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Moderate drinking could still raise dementia risk

June 13, 2017

Even drinking moderate amounts of alcohol may do lasting damage to the brain, new research has suggested.

While the link between heavy drinking and dementia is well-known, the latest study indicates that those who drink less could still be doing themselves harm.

Anya Topiwala, a clinical lecturer at the University of Oxford, said that the findings could transform the view of the relationship between alcohol and neurological conditions such as Alzheimer’s.

The 30-year research involved 550 men and women and showed that those who drunk more were often found to have a shrunken hippocampus – the seahorse-shaped region of the brain which is linked to memory.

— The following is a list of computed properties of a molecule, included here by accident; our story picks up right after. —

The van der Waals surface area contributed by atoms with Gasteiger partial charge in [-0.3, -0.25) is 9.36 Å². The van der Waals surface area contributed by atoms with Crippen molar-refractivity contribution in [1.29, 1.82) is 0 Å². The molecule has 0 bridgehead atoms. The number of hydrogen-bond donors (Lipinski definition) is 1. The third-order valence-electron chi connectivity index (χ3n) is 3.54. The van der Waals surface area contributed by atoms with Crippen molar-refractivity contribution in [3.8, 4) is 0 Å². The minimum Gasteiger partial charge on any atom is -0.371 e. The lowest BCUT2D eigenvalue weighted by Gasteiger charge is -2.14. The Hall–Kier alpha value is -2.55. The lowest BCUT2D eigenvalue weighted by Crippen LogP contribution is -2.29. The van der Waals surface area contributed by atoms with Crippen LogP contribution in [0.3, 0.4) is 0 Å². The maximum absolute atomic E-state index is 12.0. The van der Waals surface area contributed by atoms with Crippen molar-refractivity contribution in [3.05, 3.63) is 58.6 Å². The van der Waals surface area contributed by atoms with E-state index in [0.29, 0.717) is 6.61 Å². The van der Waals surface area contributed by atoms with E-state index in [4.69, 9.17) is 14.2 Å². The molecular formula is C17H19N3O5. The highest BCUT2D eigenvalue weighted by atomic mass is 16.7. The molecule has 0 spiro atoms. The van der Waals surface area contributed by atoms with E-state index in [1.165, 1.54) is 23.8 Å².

While around a third of those who didn’t drink were found to have this shrinkage, the proportion rose to 65 per cent among  those who drank between 14 and 21 units a week and 77 per cent for those who had in excess of 30 units.

Dr Doug Brown, director of research and development at the Alzheimer’s Society, said that the new findings did not mean that people needed to worry about whether to abstain altogether, but it was important that they took the recommended guidelines into account.

Last year, the Department of Health introduced the new recommendations in the UK, which advised that both men and women consumed no more than 14 units of alcohol per week. This is the equivalent of around six pints of beer or seven 175ml glasses of wine.

Dr Brown said: “Although this research gives useful insight into the long-term effects that drinking alcohol may have on the brain, it does not show that moderate alcohol intake causes cognitive decline.

“However, the findings do contradict a common belief that a glass of red wine or champagne a day can protect against damage to the brain.”


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